Colin McDonald makes the list for things other than offense. In fact, he is the least talented offensive forward on this list, with Desjardins’ NHLE estimate showing him at about 15 points for an entire NHL season.
Why the ranking? McDonald’s skating has improved, and in the last year he has been playing against the tougher opposition and surviving. He makes the list as a lower end option from the Pisani-Stone family of role players who take a little time to learn the trade but are useful in a defined role. How bad is McDonald’s offense? At age 24 here are the NHL/NHLE’s for the players listed above:
- Stone 13gp, 0-5-5 .385
- Pisani 82gp, 12-16-28 .341 (NHLE)
- McDonald 82gp, 7-6-13 .159 (NHLE)
So we can see that McDonald’s offense isn’t where it needs to be and that Stone and Pisani are good comps for each other using the boxcars. What about EV strength? McDonald plays little if any PP time (but does spend time on the PK), would that impact this ranking?
- Pisani 79gp, 15-23-38 .481
- Stone 38gp, 4-14-18 .474
- McDonald 25gp, 4-3-7 .280
I’ve posted Stone’s numbers from last year, which is the last AHL action he’s seen so it is a pretty fair comparison. So McDonald’s offense isn’t on par with either Stone or Pisani, so his NHL time will likely be spent in a 4th line energy role and as an extra forward.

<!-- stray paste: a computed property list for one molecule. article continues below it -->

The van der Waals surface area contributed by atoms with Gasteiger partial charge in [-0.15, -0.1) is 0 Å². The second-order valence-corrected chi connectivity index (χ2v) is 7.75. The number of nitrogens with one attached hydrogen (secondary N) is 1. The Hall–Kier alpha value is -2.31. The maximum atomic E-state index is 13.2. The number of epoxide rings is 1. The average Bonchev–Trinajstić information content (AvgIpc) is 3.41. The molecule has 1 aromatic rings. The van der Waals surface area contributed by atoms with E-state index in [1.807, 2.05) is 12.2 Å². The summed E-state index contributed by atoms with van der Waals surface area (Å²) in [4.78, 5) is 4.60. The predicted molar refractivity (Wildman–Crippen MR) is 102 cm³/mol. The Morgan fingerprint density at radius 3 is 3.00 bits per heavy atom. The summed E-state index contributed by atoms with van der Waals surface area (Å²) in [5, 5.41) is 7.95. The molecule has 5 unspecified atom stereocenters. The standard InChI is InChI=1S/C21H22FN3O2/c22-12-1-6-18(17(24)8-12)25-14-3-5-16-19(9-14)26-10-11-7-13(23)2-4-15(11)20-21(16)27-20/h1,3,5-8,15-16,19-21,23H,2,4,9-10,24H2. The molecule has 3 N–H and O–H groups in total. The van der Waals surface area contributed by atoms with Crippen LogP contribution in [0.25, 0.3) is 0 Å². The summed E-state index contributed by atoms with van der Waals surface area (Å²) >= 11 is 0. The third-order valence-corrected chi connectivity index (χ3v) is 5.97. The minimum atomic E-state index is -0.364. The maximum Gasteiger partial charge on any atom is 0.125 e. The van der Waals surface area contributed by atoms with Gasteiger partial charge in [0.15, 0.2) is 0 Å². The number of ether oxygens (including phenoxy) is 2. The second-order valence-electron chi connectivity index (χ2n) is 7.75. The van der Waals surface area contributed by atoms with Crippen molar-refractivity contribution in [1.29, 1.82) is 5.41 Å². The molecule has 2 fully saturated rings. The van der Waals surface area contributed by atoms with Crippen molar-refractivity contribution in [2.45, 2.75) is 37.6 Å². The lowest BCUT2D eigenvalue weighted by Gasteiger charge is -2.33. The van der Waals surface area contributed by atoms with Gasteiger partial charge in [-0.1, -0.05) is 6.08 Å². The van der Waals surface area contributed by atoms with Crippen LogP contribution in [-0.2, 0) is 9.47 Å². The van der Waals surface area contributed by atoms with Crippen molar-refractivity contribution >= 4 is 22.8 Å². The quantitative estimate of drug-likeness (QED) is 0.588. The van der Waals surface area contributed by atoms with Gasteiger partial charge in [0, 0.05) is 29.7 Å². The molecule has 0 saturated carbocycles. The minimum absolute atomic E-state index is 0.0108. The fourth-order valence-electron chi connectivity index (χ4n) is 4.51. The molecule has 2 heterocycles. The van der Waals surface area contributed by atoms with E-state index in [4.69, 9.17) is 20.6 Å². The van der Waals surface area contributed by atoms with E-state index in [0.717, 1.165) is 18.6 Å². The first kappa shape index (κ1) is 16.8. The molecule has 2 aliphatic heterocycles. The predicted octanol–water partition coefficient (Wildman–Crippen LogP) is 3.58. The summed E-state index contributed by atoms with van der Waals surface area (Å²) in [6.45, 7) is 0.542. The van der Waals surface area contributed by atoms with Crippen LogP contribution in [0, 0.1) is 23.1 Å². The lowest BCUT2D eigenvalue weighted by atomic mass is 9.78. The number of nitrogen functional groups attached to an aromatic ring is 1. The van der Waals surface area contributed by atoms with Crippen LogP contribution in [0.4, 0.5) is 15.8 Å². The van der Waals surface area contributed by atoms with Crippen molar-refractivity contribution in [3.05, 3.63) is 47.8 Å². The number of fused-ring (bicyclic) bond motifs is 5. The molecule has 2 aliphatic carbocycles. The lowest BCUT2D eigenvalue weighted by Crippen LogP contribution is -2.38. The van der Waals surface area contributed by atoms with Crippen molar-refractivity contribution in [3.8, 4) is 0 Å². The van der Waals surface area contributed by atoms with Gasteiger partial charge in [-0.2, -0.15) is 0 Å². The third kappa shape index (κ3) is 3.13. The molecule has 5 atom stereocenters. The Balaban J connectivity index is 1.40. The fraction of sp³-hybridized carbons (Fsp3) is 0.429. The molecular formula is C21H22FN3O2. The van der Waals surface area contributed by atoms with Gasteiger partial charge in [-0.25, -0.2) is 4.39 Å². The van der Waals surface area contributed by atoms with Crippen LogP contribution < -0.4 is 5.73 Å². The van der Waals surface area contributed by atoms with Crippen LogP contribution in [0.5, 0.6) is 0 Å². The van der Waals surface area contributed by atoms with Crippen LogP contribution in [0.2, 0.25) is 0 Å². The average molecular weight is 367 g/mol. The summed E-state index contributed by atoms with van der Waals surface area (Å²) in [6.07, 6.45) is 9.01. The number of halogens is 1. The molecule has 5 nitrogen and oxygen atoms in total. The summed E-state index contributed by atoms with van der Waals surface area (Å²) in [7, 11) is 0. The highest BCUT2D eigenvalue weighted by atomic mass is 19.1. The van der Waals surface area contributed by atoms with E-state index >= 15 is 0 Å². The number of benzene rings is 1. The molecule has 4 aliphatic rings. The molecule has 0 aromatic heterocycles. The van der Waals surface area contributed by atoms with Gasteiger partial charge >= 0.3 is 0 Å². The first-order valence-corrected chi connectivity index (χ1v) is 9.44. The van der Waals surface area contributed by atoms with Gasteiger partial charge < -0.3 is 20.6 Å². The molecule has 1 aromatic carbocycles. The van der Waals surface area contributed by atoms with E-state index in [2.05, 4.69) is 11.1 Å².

What are the odds of McDonald having a career? His Dad (Gerry McDonald) played in 8 NHL games and I think his son probably beats that number by a few, but the lack of offense in the AHL at a fairly advanced age for a prospect probably means McDonald won’t pass 100 games in the show. I’ve placed McDonald ahead of the other prospects who are close (Kytnar, Roy, a couple of others who I won’t mention so as to keep you guessing) because those players have a long road to go before reaching the NHL and McDonald has at least managed that these 6 years after his draft day.